How about you? What do you think of how you do what you do? Once you take a look at your habits, which will you embrace and which will you discard?

My thinking is, that I need to “be the beginner”/have beginner’s mind. Be present to possibilities, and shift away from habits that narrow the breadth and depth of my thinking.

In the beginner’s mind there are many possibilities, but in the expert’s there are few. 

Shunryu Suzuki

Adventures in Virtual Learning! The Good, the Bad & the Ugly—Part 2

Here’s the fruits of my labor! All those thoughts I shared in words the other week, “The Good, the Bad & the Ugly” have become an interactive zine!*

The fun begins after you:

  1. download the file (below)
  2. print the zine (as a double-sided page)
  3. make a slice (scissors or x-acto) 
  4. then, fold the zine(directions in the file below)

Read through the zine AND draw your solutions! There’s also a big, juicy panel for you to visualize and draw “The Best” virtual experience you can imagine!

I hope that you will take a photo of your drawings and send them to me, jill@jillgreenbaum.com. I’d love to see what you’re thinking and how you represent it!

*  It’s my first time making a zine—and while I THOUGHT that designing and developing it digitally would make it easier, in fact, paper and pen/markers would have been way faster!


The Good, the Bad & the Ugly

Adventures in Virtual Learning! The Good, the Bad & the Ugly



How are you feeling about the variety of online experiences you are having of late? What are you loving, hating (too strong?), or wondering about?

What would you do differently?

In 2015, I designed, developed, and delivered a course on (wait for it) the design and development of live online deliveries. Even earlier (2013), I had the contract to create a course on successful strategies for facilitating live online training. Both courses attracted hundreds of people for one of the largest training companies in the world.

Probably just like you, I have spent an extraordinary amount of time online over the past three months. I have seen it all, people

  • who are gifted in their delivery and are working with programs with terrific designs and engaging content
  • with good intentions and no skills
  • who are gifted in delivering programs with poor designs and mediocre materials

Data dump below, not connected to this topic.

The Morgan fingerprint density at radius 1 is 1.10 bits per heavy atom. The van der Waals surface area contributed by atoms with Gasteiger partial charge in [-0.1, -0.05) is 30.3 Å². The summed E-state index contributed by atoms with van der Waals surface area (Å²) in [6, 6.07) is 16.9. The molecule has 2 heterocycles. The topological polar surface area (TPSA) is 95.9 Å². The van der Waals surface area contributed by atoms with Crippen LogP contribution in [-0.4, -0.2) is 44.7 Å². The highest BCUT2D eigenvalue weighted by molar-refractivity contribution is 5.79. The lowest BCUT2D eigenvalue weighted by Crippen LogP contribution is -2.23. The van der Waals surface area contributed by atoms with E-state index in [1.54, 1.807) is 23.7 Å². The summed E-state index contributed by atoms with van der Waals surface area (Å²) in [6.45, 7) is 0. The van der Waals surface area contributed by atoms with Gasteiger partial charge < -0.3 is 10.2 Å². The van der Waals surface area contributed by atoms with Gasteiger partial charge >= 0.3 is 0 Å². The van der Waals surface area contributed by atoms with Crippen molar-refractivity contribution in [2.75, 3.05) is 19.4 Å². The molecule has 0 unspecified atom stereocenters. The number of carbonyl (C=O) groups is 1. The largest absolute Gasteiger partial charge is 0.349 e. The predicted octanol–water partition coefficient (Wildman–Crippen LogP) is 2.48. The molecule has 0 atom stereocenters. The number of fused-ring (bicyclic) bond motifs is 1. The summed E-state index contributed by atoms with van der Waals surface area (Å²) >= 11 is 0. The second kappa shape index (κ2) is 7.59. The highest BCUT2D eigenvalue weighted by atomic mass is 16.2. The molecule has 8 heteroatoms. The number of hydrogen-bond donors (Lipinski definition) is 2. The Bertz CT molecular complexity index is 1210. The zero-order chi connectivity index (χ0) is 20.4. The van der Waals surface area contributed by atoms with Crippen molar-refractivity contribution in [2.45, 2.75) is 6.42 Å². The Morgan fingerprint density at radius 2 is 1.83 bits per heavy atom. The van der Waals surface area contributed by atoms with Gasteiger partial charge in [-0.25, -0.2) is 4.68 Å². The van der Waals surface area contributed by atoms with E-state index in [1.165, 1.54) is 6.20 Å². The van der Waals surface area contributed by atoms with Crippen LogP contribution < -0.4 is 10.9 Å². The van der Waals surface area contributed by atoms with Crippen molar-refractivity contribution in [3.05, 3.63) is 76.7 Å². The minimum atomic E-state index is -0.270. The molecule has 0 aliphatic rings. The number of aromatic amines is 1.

• who are not gifted in delivering even good material (though a better design would have improved their delivery)

I decided that I needed to have some fun with the (mostly mediocre) experiences I was having… so I am creating an interactive piece—I’ll share it next week!

What does a stellar delivery look, sound, and feel like to you?

Here are the categories I’m interested in—what’s your thinking? What would you add to this list or how might you re-configure it?


  • Welcome
  • Overview
  • Agenda/Roadmap
  • Agreements/Creation of Safe Space
  • Sharing Expectations
  • Check-in
  • Check-out


  • On-time start and finish
  • Co-creating the experience
  • Holding the facilitator role both firmly and lightly
  • Being open to questions, discussions, and conversations throughout the session
  • Making the space for a variety of view and sharing experiences (if relevant)
  • Hearing from everyone in the room—as they desire it/working with the power dynamics inherent in every gathering


  • Using tech resources to introduce and connect people before the session
  • Cultivating rapport—between facilitator and participants and between participants
  • Ensuring a variety of partners in activities


  • Exploit capabilities of the tech resources
  • Planning for sufficient co-facilitators or facilitator & producer
  • Teaching participants to use the tech (in advance of the session)


  • Knowing the participants—who are they, what are their interests, knowledge, experience…
  • Focus on need- to-know info
  • Provide resources—before and after sessions